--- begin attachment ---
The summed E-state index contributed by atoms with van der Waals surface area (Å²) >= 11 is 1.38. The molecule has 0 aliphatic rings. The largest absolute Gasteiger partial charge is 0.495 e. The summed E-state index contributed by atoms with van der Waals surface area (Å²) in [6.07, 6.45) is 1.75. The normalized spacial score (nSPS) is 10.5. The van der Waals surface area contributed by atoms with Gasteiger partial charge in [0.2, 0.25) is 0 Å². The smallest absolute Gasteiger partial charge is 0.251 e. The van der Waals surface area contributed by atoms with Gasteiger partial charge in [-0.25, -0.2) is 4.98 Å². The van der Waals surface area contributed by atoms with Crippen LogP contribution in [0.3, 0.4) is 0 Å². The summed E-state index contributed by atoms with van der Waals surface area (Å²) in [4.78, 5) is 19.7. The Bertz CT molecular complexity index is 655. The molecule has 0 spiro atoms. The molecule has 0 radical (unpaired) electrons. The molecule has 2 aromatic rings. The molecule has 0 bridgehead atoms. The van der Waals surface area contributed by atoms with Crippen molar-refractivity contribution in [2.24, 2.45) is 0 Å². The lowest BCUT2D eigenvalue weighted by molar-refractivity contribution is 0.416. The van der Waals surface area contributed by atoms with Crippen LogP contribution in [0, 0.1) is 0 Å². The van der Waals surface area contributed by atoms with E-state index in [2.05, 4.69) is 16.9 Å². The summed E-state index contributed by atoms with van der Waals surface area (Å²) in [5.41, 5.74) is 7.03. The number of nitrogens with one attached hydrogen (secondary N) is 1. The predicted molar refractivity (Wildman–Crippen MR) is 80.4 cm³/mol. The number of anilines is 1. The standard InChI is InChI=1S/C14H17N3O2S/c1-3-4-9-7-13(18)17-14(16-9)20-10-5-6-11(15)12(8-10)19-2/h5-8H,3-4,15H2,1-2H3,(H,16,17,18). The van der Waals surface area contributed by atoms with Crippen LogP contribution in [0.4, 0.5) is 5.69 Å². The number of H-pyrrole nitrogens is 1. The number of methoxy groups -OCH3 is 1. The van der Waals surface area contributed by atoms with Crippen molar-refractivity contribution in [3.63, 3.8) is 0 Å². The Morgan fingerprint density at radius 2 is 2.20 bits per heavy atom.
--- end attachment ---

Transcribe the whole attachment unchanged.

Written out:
The summed E-state index contributed by atoms with van der Waals surface area (Å²) >= 11 is 1.38. The molecule has 0 aliphatic rings. The largest absolute Gasteiger partial charge is 0.495 e. The summed E-state index contributed by atoms with van der Waals surface area (Å²) in [6.07, 6.45) is 1.75. The normalized spacial score (nSPS) is 10.5. The van der Waals surface area contributed by atoms with Gasteiger partial charge in [0.2, 0.25) is 0 Å². The smallest absolute Gasteiger partial charge is 0.251 e. The van der Waals surface area contributed by atoms with Gasteiger partial charge in [-0.25, -0.2) is 4.98 Å². The van der Waals surface area contributed by atoms with Crippen LogP contribution in [0.3, 0.4) is 0 Å². The summed E-state index contributed by atoms with van der Waals surface area (Å²) in [4.78, 5) is 19.7. The Bertz CT molecular complexity index is 655. The molecule has 0 spiro atoms. The molecule has 0 radical (unpaired) electrons. The molecule has 2 aromatic rings. The molecule has 0 bridgehead atoms. The van der Waals surface area contributed by atoms with Crippen molar-refractivity contribution in [2.24, 2.45) is 0 Å². The lowest BCUT2D eigenvalue weighted by molar-refractivity contribution is 0.416. The van der Waals surface area contributed by atoms with Crippen LogP contribution in [0, 0.1) is 0 Å². The van der Waals surface area contributed by atoms with E-state index in [2.05, 4.69) is 16.9 Å². The summed E-state index contributed by atoms with van der Waals surface area (Å²) in [5.41, 5.74) is 7.03. The number of nitrogens with one attached hydrogen (secondary N) is 1. The predicted molar refractivity (Wildman–Crippen MR) is 80.4 cm³/mol. The number of anilines is 1. The standard InChI is InChI=1S/C14H17N3O2S/c1-3-4-9-7-13(18)17-14(16-9)20-10-5-6-11(15)12(8-10)19-2/h5-8H,3-4,15H2,1-2H3,(H,16,17,18). The van der Waals surface area contributed by atoms with Crippen LogP contribution in [0.4, 0.5) is 5.69 Å². The number of H-pyrrole nitrogens is 1. The number of methoxy groups -OCH3 is 1. The van der Waals surface area contributed by atoms with Crippen molar-refractivity contribution in [3.63, 3.8) is 0 Å². The Morgan fingerprint density at radius 2 is 2.20 bits per heavy atom.